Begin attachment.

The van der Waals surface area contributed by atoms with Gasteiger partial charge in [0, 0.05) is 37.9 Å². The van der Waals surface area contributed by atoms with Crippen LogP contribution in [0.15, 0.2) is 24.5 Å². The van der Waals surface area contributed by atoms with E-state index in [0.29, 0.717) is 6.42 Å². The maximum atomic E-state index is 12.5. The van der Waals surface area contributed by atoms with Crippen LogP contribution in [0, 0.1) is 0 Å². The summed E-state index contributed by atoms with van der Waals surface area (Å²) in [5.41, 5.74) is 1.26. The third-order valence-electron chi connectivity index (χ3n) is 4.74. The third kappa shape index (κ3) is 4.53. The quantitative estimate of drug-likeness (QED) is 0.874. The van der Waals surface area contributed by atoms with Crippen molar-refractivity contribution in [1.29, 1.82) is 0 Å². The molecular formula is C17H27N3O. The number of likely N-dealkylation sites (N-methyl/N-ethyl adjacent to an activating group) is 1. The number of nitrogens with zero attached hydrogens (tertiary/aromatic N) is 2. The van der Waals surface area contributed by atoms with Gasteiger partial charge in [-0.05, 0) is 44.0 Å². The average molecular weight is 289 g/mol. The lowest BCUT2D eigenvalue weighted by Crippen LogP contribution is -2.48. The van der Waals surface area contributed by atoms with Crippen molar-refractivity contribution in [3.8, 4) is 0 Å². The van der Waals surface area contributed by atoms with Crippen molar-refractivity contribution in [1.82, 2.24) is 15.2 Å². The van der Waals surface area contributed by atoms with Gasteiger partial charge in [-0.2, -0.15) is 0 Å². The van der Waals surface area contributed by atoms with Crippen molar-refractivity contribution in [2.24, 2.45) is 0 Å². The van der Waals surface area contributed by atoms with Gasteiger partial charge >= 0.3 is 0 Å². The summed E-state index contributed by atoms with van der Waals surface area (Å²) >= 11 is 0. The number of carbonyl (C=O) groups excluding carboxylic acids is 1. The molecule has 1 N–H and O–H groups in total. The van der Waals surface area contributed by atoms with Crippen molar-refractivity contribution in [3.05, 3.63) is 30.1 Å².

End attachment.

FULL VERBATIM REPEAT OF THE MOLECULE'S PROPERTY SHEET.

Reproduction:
The van der Waals surface area contributed by atoms with Gasteiger partial charge in [0, 0.05) is 37.9 Å². The van der Waals surface area contributed by atoms with Crippen LogP contribution in [0.15, 0.2) is 24.5 Å². The van der Waals surface area contributed by atoms with E-state index in [0.29, 0.717) is 6.42 Å². The maximum atomic E-state index is 12.5. The van der Waals surface area contributed by atoms with Crippen LogP contribution in [0, 0.1) is 0 Å². The summed E-state index contributed by atoms with van der Waals surface area (Å²) in [5.41, 5.74) is 1.26. The third-order valence-electron chi connectivity index (χ3n) is 4.74. The third kappa shape index (κ3) is 4.53. The quantitative estimate of drug-likeness (QED) is 0.874. The van der Waals surface area contributed by atoms with Crippen molar-refractivity contribution in [1.29, 1.82) is 0 Å². The molecular formula is C17H27N3O. The number of likely N-dealkylation sites (N-methyl/N-ethyl adjacent to an activating group) is 1. The number of nitrogens with zero attached hydrogens (tertiary/aromatic N) is 2. The van der Waals surface area contributed by atoms with Gasteiger partial charge in [-0.05, 0) is 44.0 Å². The average molecular weight is 289 g/mol. The lowest BCUT2D eigenvalue weighted by Crippen LogP contribution is -2.48. The van der Waals surface area contributed by atoms with Crippen molar-refractivity contribution in [3.8, 4) is 0 Å². The van der Waals surface area contributed by atoms with Crippen molar-refractivity contribution in [1.82, 2.24) is 15.2 Å². The van der Waals surface area contributed by atoms with Gasteiger partial charge in [-0.2, -0.15) is 0 Å². The van der Waals surface area contributed by atoms with Crippen molar-refractivity contribution in [2.24, 2.45) is 0 Å². The van der Waals surface area contributed by atoms with Gasteiger partial charge >= 0.3 is 0 Å². The summed E-state index contributed by atoms with van der Waals surface area (Å²) >= 11 is 0. The number of carbonyl (C=O) groups excluding carboxylic acids is 1. The molecule has 1 N–H and O–H groups in total. The van der Waals surface area contributed by atoms with Crippen molar-refractivity contribution in [3.05, 3.63) is 30.1 Å².